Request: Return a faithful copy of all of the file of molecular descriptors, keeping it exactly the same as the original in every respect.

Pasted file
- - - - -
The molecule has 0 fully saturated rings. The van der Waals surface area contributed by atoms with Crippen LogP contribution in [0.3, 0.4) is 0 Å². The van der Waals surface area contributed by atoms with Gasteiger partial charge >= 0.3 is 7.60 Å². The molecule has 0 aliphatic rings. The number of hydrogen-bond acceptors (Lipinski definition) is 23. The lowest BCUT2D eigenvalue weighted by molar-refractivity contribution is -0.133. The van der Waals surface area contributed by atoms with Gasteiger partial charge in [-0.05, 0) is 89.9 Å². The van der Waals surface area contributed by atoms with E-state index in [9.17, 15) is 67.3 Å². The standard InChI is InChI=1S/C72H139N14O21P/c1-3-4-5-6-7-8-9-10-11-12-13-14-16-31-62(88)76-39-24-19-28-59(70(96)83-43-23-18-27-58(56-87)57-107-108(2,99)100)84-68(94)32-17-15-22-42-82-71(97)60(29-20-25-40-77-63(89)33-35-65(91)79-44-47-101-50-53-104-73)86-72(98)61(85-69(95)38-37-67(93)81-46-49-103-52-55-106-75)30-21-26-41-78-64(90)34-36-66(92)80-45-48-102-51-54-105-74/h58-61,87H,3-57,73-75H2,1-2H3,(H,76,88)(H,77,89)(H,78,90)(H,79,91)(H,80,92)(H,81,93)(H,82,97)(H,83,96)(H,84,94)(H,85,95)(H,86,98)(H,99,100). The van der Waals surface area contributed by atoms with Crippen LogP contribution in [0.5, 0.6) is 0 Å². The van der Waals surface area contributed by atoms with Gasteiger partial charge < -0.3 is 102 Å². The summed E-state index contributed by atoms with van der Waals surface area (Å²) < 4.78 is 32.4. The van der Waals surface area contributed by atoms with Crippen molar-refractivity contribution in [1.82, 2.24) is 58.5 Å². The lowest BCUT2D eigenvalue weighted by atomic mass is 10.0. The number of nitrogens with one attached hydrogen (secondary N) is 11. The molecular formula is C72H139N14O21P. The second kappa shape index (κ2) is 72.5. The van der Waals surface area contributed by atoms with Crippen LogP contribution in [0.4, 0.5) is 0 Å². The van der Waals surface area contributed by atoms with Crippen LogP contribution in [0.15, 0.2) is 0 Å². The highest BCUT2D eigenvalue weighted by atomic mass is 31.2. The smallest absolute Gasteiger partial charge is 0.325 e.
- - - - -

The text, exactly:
The molecule has 0 fully saturated rings. The van der Waals surface area contributed by atoms with Crippen LogP contribution in [0.3, 0.4) is 0 Å². The van der Waals surface area contributed by atoms with Gasteiger partial charge >= 0.3 is 7.60 Å². The molecule has 0 aliphatic rings. The number of hydrogen-bond acceptors (Lipinski definition) is 23. The lowest BCUT2D eigenvalue weighted by molar-refractivity contribution is -0.133. The van der Waals surface area contributed by atoms with Gasteiger partial charge in [-0.05, 0) is 89.9 Å². The van der Waals surface area contributed by atoms with E-state index in [9.17, 15) is 67.3 Å². The standard InChI is InChI=1S/C72H139N14O21P/c1-3-4-5-6-7-8-9-10-11-12-13-14-16-31-62(88)76-39-24-19-28-59(70(96)83-43-23-18-27-58(56-87)57-107-108(2,99)100)84-68(94)32-17-15-22-42-82-71(97)60(29-20-25-40-77-63(89)33-35-65(91)79-44-47-101-50-53-104-73)86-72(98)61(85-69(95)38-37-67(93)81-46-49-103-52-55-106-75)30-21-26-41-78-64(90)34-36-66(92)80-45-48-102-51-54-105-74/h58-61,87H,3-57,73-75H2,1-2H3,(H,76,88)(H,77,89)(H,78,90)(H,79,91)(H,80,92)(H,81,93)(H,82,97)(H,83,96)(H,84,94)(H,85,95)(H,86,98)(H,99,100). The van der Waals surface area contributed by atoms with Crippen LogP contribution in [0.5, 0.6) is 0 Å². The van der Waals surface area contributed by atoms with Gasteiger partial charge < -0.3 is 102 Å². The summed E-state index contributed by atoms with van der Waals surface area (Å²) < 4.78 is 32.4. The van der Waals surface area contributed by atoms with Crippen molar-refractivity contribution in [1.82, 2.24) is 58.5 Å². The lowest BCUT2D eigenvalue weighted by atomic mass is 10.0. The number of nitrogens with one attached hydrogen (secondary N) is 11. The molecular formula is C72H139N14O21P. The second kappa shape index (κ2) is 72.5. The van der Waals surface area contributed by atoms with Crippen LogP contribution in [0.4, 0.5) is 0 Å². The van der Waals surface area contributed by atoms with Crippen LogP contribution in [0.15, 0.2) is 0 Å². The highest BCUT2D eigenvalue weighted by atomic mass is 31.2. The smallest absolute Gasteiger partial charge is 0.325 e.